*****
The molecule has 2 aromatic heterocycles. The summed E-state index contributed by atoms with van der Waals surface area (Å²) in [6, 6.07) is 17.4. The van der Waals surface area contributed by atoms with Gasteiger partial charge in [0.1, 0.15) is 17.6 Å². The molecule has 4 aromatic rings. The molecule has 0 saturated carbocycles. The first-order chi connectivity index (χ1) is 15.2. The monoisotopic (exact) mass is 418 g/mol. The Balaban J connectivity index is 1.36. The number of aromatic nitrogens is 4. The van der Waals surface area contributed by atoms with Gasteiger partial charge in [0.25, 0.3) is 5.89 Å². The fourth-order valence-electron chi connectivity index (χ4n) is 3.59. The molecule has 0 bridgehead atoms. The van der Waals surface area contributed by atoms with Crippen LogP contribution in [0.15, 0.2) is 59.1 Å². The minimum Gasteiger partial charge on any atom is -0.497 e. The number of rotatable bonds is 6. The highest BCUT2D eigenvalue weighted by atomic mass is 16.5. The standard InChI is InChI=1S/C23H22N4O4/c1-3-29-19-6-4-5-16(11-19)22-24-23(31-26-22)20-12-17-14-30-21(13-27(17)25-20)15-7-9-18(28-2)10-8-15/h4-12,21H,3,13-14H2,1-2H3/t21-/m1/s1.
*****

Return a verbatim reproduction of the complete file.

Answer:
The molecule has 2 aromatic heterocycles. The summed E-state index contributed by atoms with van der Waals surface area (Å²) in [6, 6.07) is 17.4. The van der Waals surface area contributed by atoms with Gasteiger partial charge in [0.1, 0.15) is 17.6 Å². The molecule has 4 aromatic rings. The molecule has 0 saturated carbocycles. The first-order chi connectivity index (χ1) is 15.2. The monoisotopic (exact) mass is 418 g/mol. The Balaban J connectivity index is 1.36. The number of aromatic nitrogens is 4. The van der Waals surface area contributed by atoms with Gasteiger partial charge in [0.25, 0.3) is 5.89 Å². The fourth-order valence-electron chi connectivity index (χ4n) is 3.59. The molecule has 0 bridgehead atoms. The van der Waals surface area contributed by atoms with Crippen LogP contribution in [0.15, 0.2) is 59.1 Å². The minimum Gasteiger partial charge on any atom is -0.497 e. The number of rotatable bonds is 6. The highest BCUT2D eigenvalue weighted by atomic mass is 16.5. The standard InChI is InChI=1S/C23H22N4O4/c1-3-29-19-6-4-5-16(11-19)22-24-23(31-26-22)20-12-17-14-30-21(13-27(17)25-20)15-7-9-18(28-2)10-8-15/h4-12,21H,3,13-14H2,1-2H3/t21-/m1/s1.